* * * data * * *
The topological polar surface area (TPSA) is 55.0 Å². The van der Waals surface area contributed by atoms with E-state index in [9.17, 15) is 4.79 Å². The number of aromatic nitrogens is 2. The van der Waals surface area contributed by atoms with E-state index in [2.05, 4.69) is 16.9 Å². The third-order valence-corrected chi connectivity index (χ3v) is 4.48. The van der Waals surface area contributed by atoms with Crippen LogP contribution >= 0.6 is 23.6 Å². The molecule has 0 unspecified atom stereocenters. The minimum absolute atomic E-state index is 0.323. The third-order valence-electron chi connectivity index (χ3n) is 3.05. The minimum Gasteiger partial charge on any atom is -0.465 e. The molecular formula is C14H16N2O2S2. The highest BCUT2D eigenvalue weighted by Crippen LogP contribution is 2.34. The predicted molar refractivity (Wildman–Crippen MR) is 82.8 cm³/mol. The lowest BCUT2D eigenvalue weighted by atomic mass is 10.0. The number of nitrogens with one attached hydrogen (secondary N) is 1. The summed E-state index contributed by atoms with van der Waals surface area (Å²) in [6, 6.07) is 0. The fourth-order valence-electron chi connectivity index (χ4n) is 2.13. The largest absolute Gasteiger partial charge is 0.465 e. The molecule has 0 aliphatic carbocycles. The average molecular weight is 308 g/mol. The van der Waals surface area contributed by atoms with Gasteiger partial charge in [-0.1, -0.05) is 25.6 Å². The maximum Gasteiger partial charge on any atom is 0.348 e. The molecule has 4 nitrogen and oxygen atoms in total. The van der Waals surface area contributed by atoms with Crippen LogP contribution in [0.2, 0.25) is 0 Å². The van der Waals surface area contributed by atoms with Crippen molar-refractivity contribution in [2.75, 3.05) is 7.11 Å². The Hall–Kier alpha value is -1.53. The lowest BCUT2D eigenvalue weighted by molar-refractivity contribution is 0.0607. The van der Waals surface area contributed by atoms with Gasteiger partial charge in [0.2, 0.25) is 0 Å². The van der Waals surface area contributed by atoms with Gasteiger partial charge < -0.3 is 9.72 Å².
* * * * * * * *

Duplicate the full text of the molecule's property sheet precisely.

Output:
The topological polar surface area (TPSA) is 55.0 Å². The van der Waals surface area contributed by atoms with E-state index in [9.17, 15) is 4.79 Å². The number of aromatic nitrogens is 2. The van der Waals surface area contributed by atoms with E-state index in [2.05, 4.69) is 16.9 Å². The third-order valence-corrected chi connectivity index (χ3v) is 4.48. The van der Waals surface area contributed by atoms with Crippen LogP contribution >= 0.6 is 23.6 Å². The molecule has 0 unspecified atom stereocenters. The minimum absolute atomic E-state index is 0.323. The third-order valence-electron chi connectivity index (χ3n) is 3.05. The minimum Gasteiger partial charge on any atom is -0.465 e. The molecular formula is C14H16N2O2S2. The highest BCUT2D eigenvalue weighted by Crippen LogP contribution is 2.34. The predicted molar refractivity (Wildman–Crippen MR) is 82.8 cm³/mol. The lowest BCUT2D eigenvalue weighted by atomic mass is 10.0. The number of nitrogens with one attached hydrogen (secondary N) is 1. The summed E-state index contributed by atoms with van der Waals surface area (Å²) in [6, 6.07) is 0. The fourth-order valence-electron chi connectivity index (χ4n) is 2.13. The largest absolute Gasteiger partial charge is 0.465 e. The molecule has 0 aliphatic carbocycles. The average molecular weight is 308 g/mol. The van der Waals surface area contributed by atoms with Gasteiger partial charge in [-0.1, -0.05) is 25.6 Å². The maximum Gasteiger partial charge on any atom is 0.348 e. The molecule has 4 nitrogen and oxygen atoms in total. The van der Waals surface area contributed by atoms with Crippen LogP contribution in [0.2, 0.25) is 0 Å². The van der Waals surface area contributed by atoms with Crippen molar-refractivity contribution in [2.75, 3.05) is 7.11 Å². The Hall–Kier alpha value is -1.53. The lowest BCUT2D eigenvalue weighted by molar-refractivity contribution is 0.0607. The van der Waals surface area contributed by atoms with Gasteiger partial charge in [0.2, 0.25) is 0 Å². The van der Waals surface area contributed by atoms with Gasteiger partial charge < -0.3 is 9.72 Å².